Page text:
City parks play a vital role in the social, economic and physical well-being of America’s cities and their residents. As cities become more densely populated, planners, elected officials, and community advocates are taking a fresh look at parks and their potential to help address critical urban infrastructure and public health issues. City parks provide access to recreational opportunities, increase property values, spur local economies, combat crime, and protect cities from environmental impacts. Parks are now recognized as powerful tools for urban communities and local economies and our 2016 Frontline Parks are great examples for cities of all sizes.

As we gear up for a new round of features, we want to congratulate all of our 2016 Frontline Parks and we hope they inspire you to nominate your favorite park in 2017!

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Buhl Community Park
(Pittsburgh, PA)
The Children’s Museum teamed up with the community to turn a dilapidated plaza into a new park. Best museum entrance ever!

 

 

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Crissy Field
(San Francisco, CA)
It’s hard to believe now, but this section of the Golden Gate National Recreation Area was a military airfield before it was cleaned up and restored. A+ view.

 

 

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Kathryn Albertson Park
(Boise, ID)
This gem in a ribbon of parks named for prominent Boise women was designed as a sanctuary for migratory birds and other wildlife.

 

 

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Avalon & Gage Park
(Los Angeles, CA)
A partnership between community members, the city, and a land trust turned this traffic island into a much needed park and playground.

 

 

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Buffalo Bayou
(Houston, TX)
The re-greening of Houston begins with the bayou. Take a pontoon boat tour to see the full scope of this network of waterways and parks.

 

 

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Westown Commons Park
(Grand Rapids, MI)
Thanks to a new tax levy and community volunteer effort, Westown Commons has an updated look, more visitors, and a popular new skate park.

 

 

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Frogtown Park & Farm
(Saint Paul, MN)
Why stop at gardening? The residents of this diverse community have a new park for recreation, and a working 5-acre farm for growing produce. Attending Greater & Greener, sign up for a tour!

 

 

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Buchanan Mall
(San Francisco, CA)
This activation project is revitalizing a stretch of parkland for 30,000 people in the Western Addition neighborhood of San Francisco.

 

 

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Webber Park
(Minneapolis, MN)
Three words: Natural. Swimming. Pool. Go to Webber Park when the ground thaws, or as part of your Greater & Greener experience next summer.

 

 

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Fort Worth Nature Center & Refuge
(Fort Worth, TX)
This park partnered with the fire department for prescribed burns, keeping the park clear of fire fuel and urban firefighters prepared for extinguishing property-threatening wildfires.

 

 

Bremen Street Park
East Boston Greenway
(Boston, MA)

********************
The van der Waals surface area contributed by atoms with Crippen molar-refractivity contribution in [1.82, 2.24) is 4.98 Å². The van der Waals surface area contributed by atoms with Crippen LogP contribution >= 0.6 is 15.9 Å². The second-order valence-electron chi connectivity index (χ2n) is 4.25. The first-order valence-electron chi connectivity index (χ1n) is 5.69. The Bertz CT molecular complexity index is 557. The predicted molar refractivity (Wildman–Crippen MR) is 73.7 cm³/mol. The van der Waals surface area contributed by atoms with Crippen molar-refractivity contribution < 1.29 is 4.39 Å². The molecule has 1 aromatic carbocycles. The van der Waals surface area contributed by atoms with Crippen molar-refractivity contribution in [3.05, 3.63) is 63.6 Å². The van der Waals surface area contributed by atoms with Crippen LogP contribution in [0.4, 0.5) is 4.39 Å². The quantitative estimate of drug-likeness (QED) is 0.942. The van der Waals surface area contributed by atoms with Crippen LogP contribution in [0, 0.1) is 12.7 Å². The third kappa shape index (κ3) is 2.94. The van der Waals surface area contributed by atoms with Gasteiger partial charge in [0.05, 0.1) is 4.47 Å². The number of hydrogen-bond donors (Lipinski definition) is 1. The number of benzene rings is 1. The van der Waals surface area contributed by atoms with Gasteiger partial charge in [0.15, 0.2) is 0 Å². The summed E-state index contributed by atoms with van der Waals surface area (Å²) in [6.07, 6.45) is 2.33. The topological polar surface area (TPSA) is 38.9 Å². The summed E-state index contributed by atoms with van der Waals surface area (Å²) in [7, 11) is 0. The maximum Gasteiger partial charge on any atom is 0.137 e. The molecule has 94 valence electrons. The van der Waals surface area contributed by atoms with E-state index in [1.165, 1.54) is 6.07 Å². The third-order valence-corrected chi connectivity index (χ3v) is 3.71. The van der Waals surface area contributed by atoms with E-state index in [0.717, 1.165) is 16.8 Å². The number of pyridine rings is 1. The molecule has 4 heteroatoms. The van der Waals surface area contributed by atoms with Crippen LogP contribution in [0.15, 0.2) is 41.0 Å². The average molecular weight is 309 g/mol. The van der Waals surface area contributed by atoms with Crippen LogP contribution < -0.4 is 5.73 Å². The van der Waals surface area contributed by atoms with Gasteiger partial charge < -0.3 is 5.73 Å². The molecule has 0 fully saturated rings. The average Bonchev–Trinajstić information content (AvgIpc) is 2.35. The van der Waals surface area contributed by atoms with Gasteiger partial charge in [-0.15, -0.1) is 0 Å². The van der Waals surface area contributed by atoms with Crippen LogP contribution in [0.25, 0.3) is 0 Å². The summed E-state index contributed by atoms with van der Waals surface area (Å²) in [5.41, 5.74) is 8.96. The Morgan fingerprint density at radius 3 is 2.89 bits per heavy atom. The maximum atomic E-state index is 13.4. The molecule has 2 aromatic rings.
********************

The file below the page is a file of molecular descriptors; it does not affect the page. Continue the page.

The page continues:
Not only does it link new, old, and improved parks together, the Greenway also allows bike and pedestrian access to three ‘T’ stations as well as Logan Airport.

 

 

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Tanner Springs Park
(Portland, OR)
This model of park sustainability sits atop a former railyard and brownfield in northwest Portland. It’s a nice, quiet place to read those new books from Powell’s.

 

 

The Frontline Parks program is made possible by DuMor, Inc. and PlayCore.

4 Reasons to #OptOutside and be Thankful for Parks

Parks are where people gather on weekends to relax, exercise, play, and connect with their community. They are where children first experience nature. But beyond their role in recreation and social well-being, city parks also help grow local economies, create new transportation options, combat crime, and reduce environmental impacts such as storm water runoff.

On Black Friday, November 25, REI is suggesting everyone #OptOutside and we agree. Here are a few reasons why we think it’s a great time to give thanks for your local park!

PrintParks Keep Us Healthy
Parks are an ideal place for movement, providing the room needed for running, walking, sports, and other active pursuits, which are all things we need to do to live longer, healthier lives. And to work off that Thanksgiving dinner.

Parks Keep Our Air and Water Clean
In addition to creating a habitat for urban wildlife, tree cover in parks improve the air quality by absorbing carbon dioxide and pollutants. And a park’s green infrastructure — like vegetation and grassy areas— helps clean our water by capturing and filtering stormwater runoff.

PrintParks Improve Economies
It’s no secret that people love living near parks. Not only do parks raise property values, a good park system spurs local investment and can attract a better workforce by offering an excellent quality of life.

Parks Bring Communities Together
Parks can connect individuals of all ages and backgrounds by providing a space for them to meet and get to know each other. They’re a natural meeting space, whether you’re warming up for a group run, playing pickup basketball, or celebrating a neighborhood birthday party.

Interested in learning more? Download our new infographics and make the case for urban parks!